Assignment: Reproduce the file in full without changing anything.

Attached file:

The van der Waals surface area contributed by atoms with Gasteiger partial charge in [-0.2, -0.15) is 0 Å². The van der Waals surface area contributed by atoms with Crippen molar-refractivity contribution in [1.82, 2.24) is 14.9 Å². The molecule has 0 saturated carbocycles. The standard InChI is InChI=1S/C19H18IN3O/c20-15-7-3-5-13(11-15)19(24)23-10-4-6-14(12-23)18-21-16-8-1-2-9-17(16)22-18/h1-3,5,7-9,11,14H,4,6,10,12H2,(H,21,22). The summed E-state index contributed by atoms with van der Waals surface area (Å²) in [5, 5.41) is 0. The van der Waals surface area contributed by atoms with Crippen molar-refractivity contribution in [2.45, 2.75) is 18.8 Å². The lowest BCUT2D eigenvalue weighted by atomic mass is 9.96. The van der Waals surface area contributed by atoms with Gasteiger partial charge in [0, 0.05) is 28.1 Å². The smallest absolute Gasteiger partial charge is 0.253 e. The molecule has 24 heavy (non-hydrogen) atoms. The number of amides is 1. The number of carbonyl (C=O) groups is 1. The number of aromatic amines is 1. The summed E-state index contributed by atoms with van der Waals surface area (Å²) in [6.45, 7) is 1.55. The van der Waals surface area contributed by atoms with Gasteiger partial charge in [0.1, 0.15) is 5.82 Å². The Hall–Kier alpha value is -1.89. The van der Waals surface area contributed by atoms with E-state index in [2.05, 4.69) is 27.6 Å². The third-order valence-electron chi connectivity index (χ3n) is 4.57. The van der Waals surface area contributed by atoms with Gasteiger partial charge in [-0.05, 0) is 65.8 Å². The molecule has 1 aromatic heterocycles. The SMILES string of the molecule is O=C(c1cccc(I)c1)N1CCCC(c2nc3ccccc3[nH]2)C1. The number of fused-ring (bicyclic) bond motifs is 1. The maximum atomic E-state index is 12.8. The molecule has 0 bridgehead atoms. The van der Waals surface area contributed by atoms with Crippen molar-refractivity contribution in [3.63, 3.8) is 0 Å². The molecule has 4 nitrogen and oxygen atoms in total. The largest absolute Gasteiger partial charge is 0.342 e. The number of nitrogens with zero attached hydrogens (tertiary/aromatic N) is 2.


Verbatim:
The van der Waals surface area contributed by atoms with Gasteiger partial charge in [-0.2, -0.15) is 0 Å². The van der Waals surface area contributed by atoms with Crippen molar-refractivity contribution in [1.82, 2.24) is 14.9 Å². The molecule has 0 saturated carbocycles. The standard InChI is InChI=1S/C19H18IN3O/c20-15-7-3-5-13(11-15)19(24)23-10-4-6-14(12-23)18-21-16-8-1-2-9-17(16)22-18/h1-3,5,7-9,11,14H,4,6,10,12H2,(H,21,22). The summed E-state index contributed by atoms with van der Waals surface area (Å²) in [5, 5.41) is 0. The van der Waals surface area contributed by atoms with Crippen molar-refractivity contribution in [2.45, 2.75) is 18.8 Å². The lowest BCUT2D eigenvalue weighted by atomic mass is 9.96. The van der Waals surface area contributed by atoms with Gasteiger partial charge in [0, 0.05) is 28.1 Å². The smallest absolute Gasteiger partial charge is 0.253 e. The molecule has 24 heavy (non-hydrogen) atoms. The number of amides is 1. The number of carbonyl (C=O) groups is 1. The number of aromatic amines is 1. The summed E-state index contributed by atoms with van der Waals surface area (Å²) in [6.45, 7) is 1.55. The van der Waals surface area contributed by atoms with Gasteiger partial charge in [0.1, 0.15) is 5.82 Å². The Hall–Kier alpha value is -1.89. The van der Waals surface area contributed by atoms with E-state index in [2.05, 4.69) is 27.6 Å². The third-order valence-electron chi connectivity index (χ3n) is 4.57. The van der Waals surface area contributed by atoms with Gasteiger partial charge in [-0.05, 0) is 65.8 Å². The molecule has 1 aromatic heterocycles. The SMILES string of the molecule is O=C(c1cccc(I)c1)N1CCCC(c2nc3ccccc3[nH]2)C1. The number of fused-ring (bicyclic) bond motifs is 1. The maximum atomic E-state index is 12.8. The molecule has 0 bridgehead atoms. The van der Waals surface area contributed by atoms with Crippen molar-refractivity contribution in [3.63, 3.8) is 0 Å². The molecule has 4 nitrogen and oxygen atoms in total. The largest absolute Gasteiger partial charge is 0.342 e. The number of nitrogens with zero attached hydrogens (tertiary/aromatic N) is 2.